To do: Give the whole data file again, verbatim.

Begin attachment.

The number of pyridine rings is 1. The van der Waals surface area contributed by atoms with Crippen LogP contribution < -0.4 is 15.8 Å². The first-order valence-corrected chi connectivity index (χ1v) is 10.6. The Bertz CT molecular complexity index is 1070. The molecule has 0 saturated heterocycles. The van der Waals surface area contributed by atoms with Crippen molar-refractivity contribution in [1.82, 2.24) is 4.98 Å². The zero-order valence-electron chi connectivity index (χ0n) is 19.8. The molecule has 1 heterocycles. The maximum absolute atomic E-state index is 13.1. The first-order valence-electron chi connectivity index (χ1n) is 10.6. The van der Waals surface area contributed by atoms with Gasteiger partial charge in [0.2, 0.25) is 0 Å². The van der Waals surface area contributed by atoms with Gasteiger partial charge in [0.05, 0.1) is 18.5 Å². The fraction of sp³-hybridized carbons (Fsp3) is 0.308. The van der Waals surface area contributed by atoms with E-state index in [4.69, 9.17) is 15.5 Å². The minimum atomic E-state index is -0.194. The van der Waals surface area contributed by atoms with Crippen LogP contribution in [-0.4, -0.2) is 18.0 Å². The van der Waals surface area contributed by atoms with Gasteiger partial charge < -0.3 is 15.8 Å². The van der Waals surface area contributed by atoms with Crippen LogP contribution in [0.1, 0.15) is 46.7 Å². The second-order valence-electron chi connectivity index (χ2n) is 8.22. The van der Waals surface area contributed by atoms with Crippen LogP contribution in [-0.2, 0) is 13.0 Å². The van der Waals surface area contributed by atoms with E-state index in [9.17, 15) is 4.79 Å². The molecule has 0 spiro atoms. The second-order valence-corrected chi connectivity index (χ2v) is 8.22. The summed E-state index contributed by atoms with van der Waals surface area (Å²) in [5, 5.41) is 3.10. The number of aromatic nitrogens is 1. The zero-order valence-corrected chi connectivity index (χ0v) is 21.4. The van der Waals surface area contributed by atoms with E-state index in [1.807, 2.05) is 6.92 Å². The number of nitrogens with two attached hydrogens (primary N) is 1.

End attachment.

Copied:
The number of pyridine rings is 1. The van der Waals surface area contributed by atoms with Crippen LogP contribution < -0.4 is 15.8 Å². The first-order valence-corrected chi connectivity index (χ1v) is 10.6. The Bertz CT molecular complexity index is 1070. The molecule has 0 saturated heterocycles. The van der Waals surface area contributed by atoms with Crippen molar-refractivity contribution in [1.82, 2.24) is 4.98 Å². The zero-order valence-electron chi connectivity index (χ0n) is 19.8. The molecule has 1 heterocycles. The maximum absolute atomic E-state index is 13.1. The first-order valence-electron chi connectivity index (χ1n) is 10.6. The van der Waals surface area contributed by atoms with Gasteiger partial charge in [0.2, 0.25) is 0 Å². The van der Waals surface area contributed by atoms with Gasteiger partial charge in [0.05, 0.1) is 18.5 Å². The fraction of sp³-hybridized carbons (Fsp3) is 0.308. The van der Waals surface area contributed by atoms with E-state index in [4.69, 9.17) is 15.5 Å². The minimum atomic E-state index is -0.194. The van der Waals surface area contributed by atoms with Crippen LogP contribution in [-0.4, -0.2) is 18.0 Å². The van der Waals surface area contributed by atoms with Gasteiger partial charge < -0.3 is 15.8 Å². The van der Waals surface area contributed by atoms with Crippen LogP contribution in [0.1, 0.15) is 46.7 Å². The second-order valence-electron chi connectivity index (χ2n) is 8.22. The van der Waals surface area contributed by atoms with Crippen LogP contribution in [-0.2, 0) is 13.0 Å². The van der Waals surface area contributed by atoms with E-state index in [9.17, 15) is 4.79 Å². The molecule has 0 spiro atoms. The second-order valence-corrected chi connectivity index (χ2v) is 8.22. The summed E-state index contributed by atoms with van der Waals surface area (Å²) in [5, 5.41) is 3.10. The number of aromatic nitrogens is 1. The zero-order valence-corrected chi connectivity index (χ0v) is 21.4. The van der Waals surface area contributed by atoms with E-state index in [1.807, 2.05) is 6.92 Å². The number of nitrogens with two attached hydrogens (primary N) is 1.